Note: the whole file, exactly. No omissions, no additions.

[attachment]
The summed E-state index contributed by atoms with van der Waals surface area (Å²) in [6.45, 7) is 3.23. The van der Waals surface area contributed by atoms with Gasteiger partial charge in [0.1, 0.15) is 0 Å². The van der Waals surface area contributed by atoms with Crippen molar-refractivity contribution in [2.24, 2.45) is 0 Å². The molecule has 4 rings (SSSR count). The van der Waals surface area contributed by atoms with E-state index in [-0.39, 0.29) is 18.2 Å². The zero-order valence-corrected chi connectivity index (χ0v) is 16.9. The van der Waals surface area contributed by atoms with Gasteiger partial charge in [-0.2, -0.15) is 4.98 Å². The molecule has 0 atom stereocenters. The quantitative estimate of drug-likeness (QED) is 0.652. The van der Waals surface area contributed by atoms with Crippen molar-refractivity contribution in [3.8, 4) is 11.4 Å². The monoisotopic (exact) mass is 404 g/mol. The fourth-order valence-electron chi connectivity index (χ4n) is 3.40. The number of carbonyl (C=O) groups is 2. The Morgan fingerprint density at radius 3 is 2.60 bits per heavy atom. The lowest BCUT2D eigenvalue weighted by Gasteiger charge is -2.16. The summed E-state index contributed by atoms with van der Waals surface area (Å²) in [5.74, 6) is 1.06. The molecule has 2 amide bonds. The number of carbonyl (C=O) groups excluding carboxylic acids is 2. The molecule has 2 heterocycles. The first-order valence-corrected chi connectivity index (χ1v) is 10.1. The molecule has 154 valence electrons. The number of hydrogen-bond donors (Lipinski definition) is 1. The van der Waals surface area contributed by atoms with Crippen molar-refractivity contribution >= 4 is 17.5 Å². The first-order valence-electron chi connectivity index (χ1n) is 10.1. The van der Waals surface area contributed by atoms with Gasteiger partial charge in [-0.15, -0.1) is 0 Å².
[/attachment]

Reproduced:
The summed E-state index contributed by atoms with van der Waals surface area (Å²) in [6.45, 7) is 3.23. The van der Waals surface area contributed by atoms with Gasteiger partial charge in [0.1, 0.15) is 0 Å². The van der Waals surface area contributed by atoms with Crippen molar-refractivity contribution in [2.24, 2.45) is 0 Å². The molecule has 4 rings (SSSR count). The van der Waals surface area contributed by atoms with E-state index in [-0.39, 0.29) is 18.2 Å². The zero-order valence-corrected chi connectivity index (χ0v) is 16.9. The van der Waals surface area contributed by atoms with Gasteiger partial charge in [-0.2, -0.15) is 4.98 Å². The molecule has 0 atom stereocenters. The quantitative estimate of drug-likeness (QED) is 0.652. The van der Waals surface area contributed by atoms with Crippen molar-refractivity contribution in [3.8, 4) is 11.4 Å². The monoisotopic (exact) mass is 404 g/mol. The fourth-order valence-electron chi connectivity index (χ4n) is 3.40. The number of carbonyl (C=O) groups is 2. The Morgan fingerprint density at radius 3 is 2.60 bits per heavy atom. The lowest BCUT2D eigenvalue weighted by Gasteiger charge is -2.16. The summed E-state index contributed by atoms with van der Waals surface area (Å²) in [5.74, 6) is 1.06. The molecule has 2 amide bonds. The number of carbonyl (C=O) groups excluding carboxylic acids is 2. The molecule has 2 heterocycles. The first-order valence-corrected chi connectivity index (χ1v) is 10.1. The molecule has 154 valence electrons. The number of hydrogen-bond donors (Lipinski definition) is 1. The van der Waals surface area contributed by atoms with Crippen molar-refractivity contribution >= 4 is 17.5 Å². The first-order valence-electron chi connectivity index (χ1n) is 10.1. The van der Waals surface area contributed by atoms with Gasteiger partial charge in [-0.15, -0.1) is 0 Å².